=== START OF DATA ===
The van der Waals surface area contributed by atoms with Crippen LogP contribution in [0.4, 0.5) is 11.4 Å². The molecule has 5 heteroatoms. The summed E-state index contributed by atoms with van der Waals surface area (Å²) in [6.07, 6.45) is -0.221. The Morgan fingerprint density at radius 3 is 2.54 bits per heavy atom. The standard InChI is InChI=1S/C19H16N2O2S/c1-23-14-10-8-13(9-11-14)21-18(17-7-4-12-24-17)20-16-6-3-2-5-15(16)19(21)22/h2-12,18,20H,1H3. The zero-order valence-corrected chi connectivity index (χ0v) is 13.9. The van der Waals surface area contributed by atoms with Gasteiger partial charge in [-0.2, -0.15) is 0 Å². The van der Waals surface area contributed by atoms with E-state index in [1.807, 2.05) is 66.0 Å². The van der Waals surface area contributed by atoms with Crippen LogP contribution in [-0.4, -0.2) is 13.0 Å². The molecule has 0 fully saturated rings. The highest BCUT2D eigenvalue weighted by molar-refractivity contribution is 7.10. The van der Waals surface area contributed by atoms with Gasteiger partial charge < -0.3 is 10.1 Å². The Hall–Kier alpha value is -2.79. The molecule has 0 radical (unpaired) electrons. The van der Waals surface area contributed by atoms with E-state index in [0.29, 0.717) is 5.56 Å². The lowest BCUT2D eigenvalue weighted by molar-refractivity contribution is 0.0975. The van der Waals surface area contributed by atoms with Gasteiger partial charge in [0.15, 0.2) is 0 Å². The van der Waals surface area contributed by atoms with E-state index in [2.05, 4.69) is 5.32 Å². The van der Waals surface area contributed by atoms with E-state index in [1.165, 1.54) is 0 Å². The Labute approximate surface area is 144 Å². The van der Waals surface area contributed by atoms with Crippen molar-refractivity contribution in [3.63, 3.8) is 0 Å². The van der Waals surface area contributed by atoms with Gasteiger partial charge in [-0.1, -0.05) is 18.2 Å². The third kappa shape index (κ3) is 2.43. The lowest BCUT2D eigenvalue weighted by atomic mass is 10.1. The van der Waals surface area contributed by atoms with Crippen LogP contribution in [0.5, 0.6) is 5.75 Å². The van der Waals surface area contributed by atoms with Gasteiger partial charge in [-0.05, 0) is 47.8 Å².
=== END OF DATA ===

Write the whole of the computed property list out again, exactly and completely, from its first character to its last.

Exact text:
The van der Waals surface area contributed by atoms with Crippen LogP contribution in [0.4, 0.5) is 11.4 Å². The molecule has 5 heteroatoms. The summed E-state index contributed by atoms with van der Waals surface area (Å²) in [6.07, 6.45) is -0.221. The Morgan fingerprint density at radius 3 is 2.54 bits per heavy atom. The standard InChI is InChI=1S/C19H16N2O2S/c1-23-14-10-8-13(9-11-14)21-18(17-7-4-12-24-17)20-16-6-3-2-5-15(16)19(21)22/h2-12,18,20H,1H3. The zero-order valence-corrected chi connectivity index (χ0v) is 13.9. The van der Waals surface area contributed by atoms with Gasteiger partial charge in [-0.2, -0.15) is 0 Å². The van der Waals surface area contributed by atoms with E-state index in [1.807, 2.05) is 66.0 Å². The van der Waals surface area contributed by atoms with Crippen LogP contribution in [-0.4, -0.2) is 13.0 Å². The molecule has 0 fully saturated rings. The highest BCUT2D eigenvalue weighted by molar-refractivity contribution is 7.10. The van der Waals surface area contributed by atoms with Gasteiger partial charge < -0.3 is 10.1 Å². The Hall–Kier alpha value is -2.79. The molecule has 0 radical (unpaired) electrons. The van der Waals surface area contributed by atoms with E-state index in [0.29, 0.717) is 5.56 Å². The lowest BCUT2D eigenvalue weighted by molar-refractivity contribution is 0.0975. The van der Waals surface area contributed by atoms with Gasteiger partial charge in [0.15, 0.2) is 0 Å². The van der Waals surface area contributed by atoms with E-state index in [2.05, 4.69) is 5.32 Å². The van der Waals surface area contributed by atoms with E-state index in [1.165, 1.54) is 0 Å². The Labute approximate surface area is 144 Å². The van der Waals surface area contributed by atoms with Crippen molar-refractivity contribution in [3.63, 3.8) is 0 Å². The van der Waals surface area contributed by atoms with Gasteiger partial charge in [-0.1, -0.05) is 18.2 Å². The third kappa shape index (κ3) is 2.43. The lowest BCUT2D eigenvalue weighted by atomic mass is 10.1. The van der Waals surface area contributed by atoms with Crippen LogP contribution in [0.5, 0.6) is 5.75 Å². The van der Waals surface area contributed by atoms with Gasteiger partial charge in [-0.05, 0) is 47.8 Å².